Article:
Research on the syndrome has shown that it occurs in seemingly healthy children without warning about three to four weeks after they have been infected without symptoms, says neonatologist Alvaro Moreira, who participated in the study.
“According to the literature, children may not develop the classic symptoms of covid-19 associated with the upper respiratory tract, and yet they develop MIS-C,” the researcher found. “It’s scary. The children may not have had any symptoms, no one even knows they had the disease ̵
The research study involved 662 cases of inflammatory multisystem syndrome, which were reported from around the world between 1 January and 25 July. The researchers found that:
- 71 percent of the children with the syndrome were admitted to intensive care units
- They spent an average of 7.9 days in the hospital
- 100 percent had a fever, 73.7 percent had abdominal pain or diarrhea and 68.3 percent vomited
- 90 percent underwent an echocardiography test and 54 percent were abnormal
- 22.2 percent of children needed artificial lung ventilation in hospitals
- 4.4 percent demanded extracorporeal life support (ECMO)
- 11 children died
- Covid-19 was found in 532 of 628 children, which is 84.7 percent
“This is a new childhood disease that appears to be associated with the SARS-CoV-2 virus,” said Moreira. “It can be fatal because it affects more organ systems. Whether it is the heart or the lungs, the digestive system or the neurological system, it has so many different faces that at first it was very difficult for doctors to understand,” the researcher described why such important research had lasted so long since the pandemic began.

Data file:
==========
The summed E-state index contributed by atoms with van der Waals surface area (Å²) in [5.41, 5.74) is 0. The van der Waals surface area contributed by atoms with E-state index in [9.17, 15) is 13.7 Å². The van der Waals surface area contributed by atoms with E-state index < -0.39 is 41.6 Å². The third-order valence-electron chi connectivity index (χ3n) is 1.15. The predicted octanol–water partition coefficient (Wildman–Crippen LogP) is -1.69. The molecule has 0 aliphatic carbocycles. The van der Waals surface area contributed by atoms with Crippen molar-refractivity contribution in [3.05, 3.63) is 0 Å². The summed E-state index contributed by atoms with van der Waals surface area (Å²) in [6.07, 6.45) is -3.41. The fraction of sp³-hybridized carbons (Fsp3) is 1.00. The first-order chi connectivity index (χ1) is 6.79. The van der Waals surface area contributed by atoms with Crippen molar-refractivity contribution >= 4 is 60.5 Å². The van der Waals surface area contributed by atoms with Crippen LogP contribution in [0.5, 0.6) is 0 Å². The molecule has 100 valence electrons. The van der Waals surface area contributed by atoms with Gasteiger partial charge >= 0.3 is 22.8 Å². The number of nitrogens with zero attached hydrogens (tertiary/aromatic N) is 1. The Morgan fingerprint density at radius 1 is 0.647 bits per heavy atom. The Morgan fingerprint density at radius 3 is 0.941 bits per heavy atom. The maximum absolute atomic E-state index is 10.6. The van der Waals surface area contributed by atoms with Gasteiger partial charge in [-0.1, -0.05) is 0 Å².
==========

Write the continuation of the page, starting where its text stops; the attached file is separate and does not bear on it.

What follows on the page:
The amount of inflammation in MIS-C is greater than in two other similar childhood diseases – Kawasaki disease and Toxic Shock Syndrome. “The only luck is that the usual therapies used in cases of Kawasaki disease help against him,” adds Moreira.
Heart changes in children
Most of the 662 cases examined had some cardiac output; for example, they showed an increase in the value of troponin, and therefore a large number of them were subjected to further echocardiographic examination.
It is a non-invasive method that can look deep into an organ by reflecting ultrasound waves. According to the results of this test, more than half of the children examined had some heart damage, usually similar to that seen in Kawasaki disease.
But almost 10 percent have also had a swelling in the heart cake – a group that researchers say will be most exposed to other health problems in the future.
“These children will require more intensive observations and ultrasound examinations to see if the problem will resolve on its own or live with it for the rest of its life,” says Moreira.
Who is most exposed to the disease
The researchers also looked at the risk factors associated with the development of this syndrome. They found that about half of the patients with MIS-C had some other health problems, most (about half of them) were overweight or obese. “It’s similar to adults – we also see that overweight patients have the worst course of the disease,” says Moreira.